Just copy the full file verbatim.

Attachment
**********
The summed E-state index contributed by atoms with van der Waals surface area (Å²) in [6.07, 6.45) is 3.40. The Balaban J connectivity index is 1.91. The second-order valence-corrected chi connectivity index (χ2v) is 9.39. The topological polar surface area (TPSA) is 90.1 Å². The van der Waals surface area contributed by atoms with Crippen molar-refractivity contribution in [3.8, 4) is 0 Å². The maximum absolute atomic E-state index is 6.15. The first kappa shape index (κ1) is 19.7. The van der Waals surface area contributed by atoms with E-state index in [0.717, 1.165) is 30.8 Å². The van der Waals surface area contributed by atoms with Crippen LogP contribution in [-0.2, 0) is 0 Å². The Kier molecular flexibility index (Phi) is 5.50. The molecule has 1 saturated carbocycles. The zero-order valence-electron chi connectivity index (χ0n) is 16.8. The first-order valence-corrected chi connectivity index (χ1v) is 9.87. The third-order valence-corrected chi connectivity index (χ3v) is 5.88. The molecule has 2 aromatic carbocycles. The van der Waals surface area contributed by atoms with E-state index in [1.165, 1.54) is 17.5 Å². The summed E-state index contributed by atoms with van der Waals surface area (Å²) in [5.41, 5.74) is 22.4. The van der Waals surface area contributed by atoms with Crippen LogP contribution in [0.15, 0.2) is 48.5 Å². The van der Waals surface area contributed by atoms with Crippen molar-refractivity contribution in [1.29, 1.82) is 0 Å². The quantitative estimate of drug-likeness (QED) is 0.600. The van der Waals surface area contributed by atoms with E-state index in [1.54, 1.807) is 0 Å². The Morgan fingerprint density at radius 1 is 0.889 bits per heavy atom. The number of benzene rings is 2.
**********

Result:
The summed E-state index contributed by atoms with van der Waals surface area (Å²) in [6.07, 6.45) is 3.40. The Balaban J connectivity index is 1.91. The second-order valence-corrected chi connectivity index (χ2v) is 9.39. The topological polar surface area (TPSA) is 90.1 Å². The van der Waals surface area contributed by atoms with Crippen molar-refractivity contribution in [3.8, 4) is 0 Å². The maximum absolute atomic E-state index is 6.15. The first kappa shape index (κ1) is 19.7. The van der Waals surface area contributed by atoms with E-state index in [0.717, 1.165) is 30.8 Å². The van der Waals surface area contributed by atoms with Crippen LogP contribution in [-0.2, 0) is 0 Å². The Kier molecular flexibility index (Phi) is 5.50. The molecule has 1 saturated carbocycles. The zero-order valence-electron chi connectivity index (χ0n) is 16.8. The first-order valence-corrected chi connectivity index (χ1v) is 9.87. The third-order valence-corrected chi connectivity index (χ3v) is 5.88. The molecule has 2 aromatic carbocycles. The van der Waals surface area contributed by atoms with E-state index in [1.165, 1.54) is 17.5 Å². The summed E-state index contributed by atoms with van der Waals surface area (Å²) in [5.41, 5.74) is 22.4. The van der Waals surface area contributed by atoms with Crippen LogP contribution in [0.15, 0.2) is 48.5 Å². The van der Waals surface area contributed by atoms with Crippen molar-refractivity contribution in [1.29, 1.82) is 0 Å². The quantitative estimate of drug-likeness (QED) is 0.600. The van der Waals surface area contributed by atoms with E-state index in [1.54, 1.807) is 0 Å². The Morgan fingerprint density at radius 1 is 0.889 bits per heavy atom. The number of benzene rings is 2.